11 table must match. Now let's look for the (exact) word "databases" in all indexed fields: mysql> SELECT * FROM dbnews WHERE MATCH (title, content) AGAINST ('databases'); 5.3. Search with "blind query expansion" Now the problem arises that a user who searches for "databases" also wants to find entries in which a DBMS is explicitly named by name, e.g. "MySQL", "PostgreSQL" etc. To accomplish this, MySQL supports the addition WITH QUERY EXPANSION since version. This is made possible by a double internal search: if MySQL finds "databases" in the first run together with words like "MySQL" or "PostgreSQL", it searches for these very words in the second run. MySQL assigns a word that occurs in almost every data set a very low relevance, while a rare word has a higher relevance. This feature only becomes really effective with larger tables. A fundamental problem remains, however: a lot of useless items can be returned, which means that this so-called "blind query expansion" is only suitable for short search expressions. Now let's improve our query: mysql> SELECT * FROM dbnews WHERE MATCH (title, content) AGAINST ('Databases' WITH QUERY EXPANSION); 5.4. The Boolean search mode If we now search specifically for "MySQL", we will experience a surprise: mysql> SELECT * FROM dbnews WHERE MATCH (title, content) AGAINST ('MySQL'); Although "MySQL" is contained in 5 of 6 entries, we get an empty result. This is a kind of protection mechanism of MySQL: If a word occurs in more than half of all entries, MySQL does not return a result. Understandable if you imagine a table with entries. To stop this behavior, we use the IN BOOLEAN MODE extension (available since MySQL 4.0.1, cannot be used together with WITH QUERY EXPANSION): mysql> SELECT id, MATCH (title, content) AGAINST ('MySQL' IN BOOLEAN MODE) FROM dbnews WHERE MATCH (title, content) AGAINST ('MySQL' IN BOOLEAN MODE); Since the return from MATCH AGAINST is no longer a floating point number, but a Boolean value, the results can no longer be sorted. In addition, a Boolean full-text search can also be used on tables and fields that do not contain a FULLTEXT index. Then it is a bit slower. Weighting and linking of individual terms. In addition, the following operators are supported in the search expression:

12 + placed in front of a word: this word must be included - placed in front of a word: this word must not be included> placed in front of a word: this word is rated higher in relevance SELECT * FROM dbnews WHERE MATCH (title, content) AGAINST ('MySQL PostgreSQL 'IN BOOLEAN MODE); b) Find records that contain both "MySQL" and "PostgreSQL": mysql> SELECT * FROM dbnews WHERE MATCH (title, content) AGAINST (' + MySQL + PostgreSQL 'IN BOOLEAN MODE); c) Find records that contain "MySQL" but not "PostgreSQL": mysql> SELECT * FROM dbnews WHERE MATCH (title, content) AGAINST ('+ MySQL -PostgreSQL' IN BOOLEAN MODE); d) Find records that contain "MySQL". If "PostgreSQL" is also included, they should be given a higher rating (this gives the effect that one would have without a boolean search): mysql> SELECT * FROM dbnews WHERE MATCH (title, content) AGAINST ('+ MySQL PostgreSQL' IN BOOLEAN MODE ); e) Find data records that contain the exact string "free database" (but not, for example, "free commercial database"): mysql> SELECT * FROM dbnews WHERE MATCH (title, content) AGAINST ('"free database"' IN BOOLEAN MODE) ; f) Find records that contain "MySQL" and "Database" (or all words that begin with "Database") or "PostgreSQL" and "Database", whereby PostgreSQL is rated higher:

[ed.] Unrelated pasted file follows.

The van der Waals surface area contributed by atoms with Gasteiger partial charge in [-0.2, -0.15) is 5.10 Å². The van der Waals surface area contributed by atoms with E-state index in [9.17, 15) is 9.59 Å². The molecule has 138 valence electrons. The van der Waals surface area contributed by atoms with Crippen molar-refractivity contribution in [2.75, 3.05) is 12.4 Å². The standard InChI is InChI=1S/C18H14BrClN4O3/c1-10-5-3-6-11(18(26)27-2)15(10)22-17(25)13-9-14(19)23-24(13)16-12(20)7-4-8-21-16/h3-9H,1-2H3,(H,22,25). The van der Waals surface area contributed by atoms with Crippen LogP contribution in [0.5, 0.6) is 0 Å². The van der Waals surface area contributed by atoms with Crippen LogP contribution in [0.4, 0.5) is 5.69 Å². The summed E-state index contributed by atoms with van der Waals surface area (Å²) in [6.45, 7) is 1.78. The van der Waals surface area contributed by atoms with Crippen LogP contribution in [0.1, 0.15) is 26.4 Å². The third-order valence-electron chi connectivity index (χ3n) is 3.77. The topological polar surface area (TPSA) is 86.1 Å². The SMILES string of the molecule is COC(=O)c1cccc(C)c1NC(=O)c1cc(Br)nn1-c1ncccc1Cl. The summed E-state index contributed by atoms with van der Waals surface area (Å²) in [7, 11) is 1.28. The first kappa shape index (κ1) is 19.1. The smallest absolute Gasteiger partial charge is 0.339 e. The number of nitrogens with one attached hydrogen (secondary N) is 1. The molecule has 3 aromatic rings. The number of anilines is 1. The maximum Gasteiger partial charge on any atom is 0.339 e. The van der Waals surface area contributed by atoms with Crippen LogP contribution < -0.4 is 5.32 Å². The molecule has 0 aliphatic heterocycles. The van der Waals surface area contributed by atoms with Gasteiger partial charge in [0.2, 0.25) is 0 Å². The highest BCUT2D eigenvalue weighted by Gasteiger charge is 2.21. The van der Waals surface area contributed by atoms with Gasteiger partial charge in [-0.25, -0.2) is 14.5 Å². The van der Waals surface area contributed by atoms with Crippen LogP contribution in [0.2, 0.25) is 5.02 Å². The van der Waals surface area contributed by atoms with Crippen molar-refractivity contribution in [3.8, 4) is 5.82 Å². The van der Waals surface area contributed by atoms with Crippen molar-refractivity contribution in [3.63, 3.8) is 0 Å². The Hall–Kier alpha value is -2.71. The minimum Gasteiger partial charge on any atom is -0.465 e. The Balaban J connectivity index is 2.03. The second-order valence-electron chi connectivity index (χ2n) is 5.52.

13 mysql> SELECT * FROM dbnews WHERE MATCH (title, content) AGAINST ('+ ( PostgreSQL) + database *' IN BOOLEAN MODE); 6. Full-text search with Microsoft SQL Server Microsoft has donated a full-text module to its SQL Server, which allows even more flexible full-text searches than is possible with MySQL. In addition to the linking of individual search terms with logical operators (AND, OR, NOT) and the weighting of the individual search terms, the SQL Server also finds inflected forms of a word or equivalent terms thanks to powerful, language-dependent word stem recognition and a thesaurus. Unfortunately, the free express version of SQL Server does not come with a full text module. The full-text search is therefore only available in the commercial versions. Creating a full-text index The full-text search is not restricted to a specific table format, as is the case with MySQL, but can basically be used on all CHAR, VARCHAR and TEXT fields, provided that the Table has a unique index. However, this is usually given in the form of a primary key. Before we start, we still have to check whether the full text module is already installed and the service has started. It may have to be installed later. The next step is to check whether the database we are going to work with (again "test" in my example) has been activated for full-text indexing. This can be queried with the following query: mssql> SELECT DATABASEPROPERTY ('test', 'IsFullTextEnabled'); If the full text indexing is activated, the query returns 1. Otherwise we have to activate the full text indexing manually (from now on we assume that the "test" database has been selected): mssql> sp_fulltext_database enable; The examples that follow later use a table "dbnews" and can be understood using the following example data records. I assigned an explicit name to the primary key. We shall see the reason for this later. mssql> CREATE TABLE dbnews (id INT NOT NULL, title VARCHAR (200) NOT NULL, content TEXT NOT NULL, CONSTRAINT myindex PRIMARY KEY (id)); mssql> INSERT INTO dbnews VALUES -> (1, 'Introduction to SQLJ', 'A training course on SQLJ took place at the beginning of the month'), -> (2, 'New JDBC drivers',' The new drivers for establishing a connection is now available for download via Java '), -> (3,' DB2 Express ',' The popular DBMS from IBM appears in a free Express version '), -> (4,' MySQL vs. PostgreSQL ',' Unser Volunteer compares two freely available databases'), -> (5, 'Comparison test', 'The editor-in-chief compared many different databases such as DB2 and Oracle');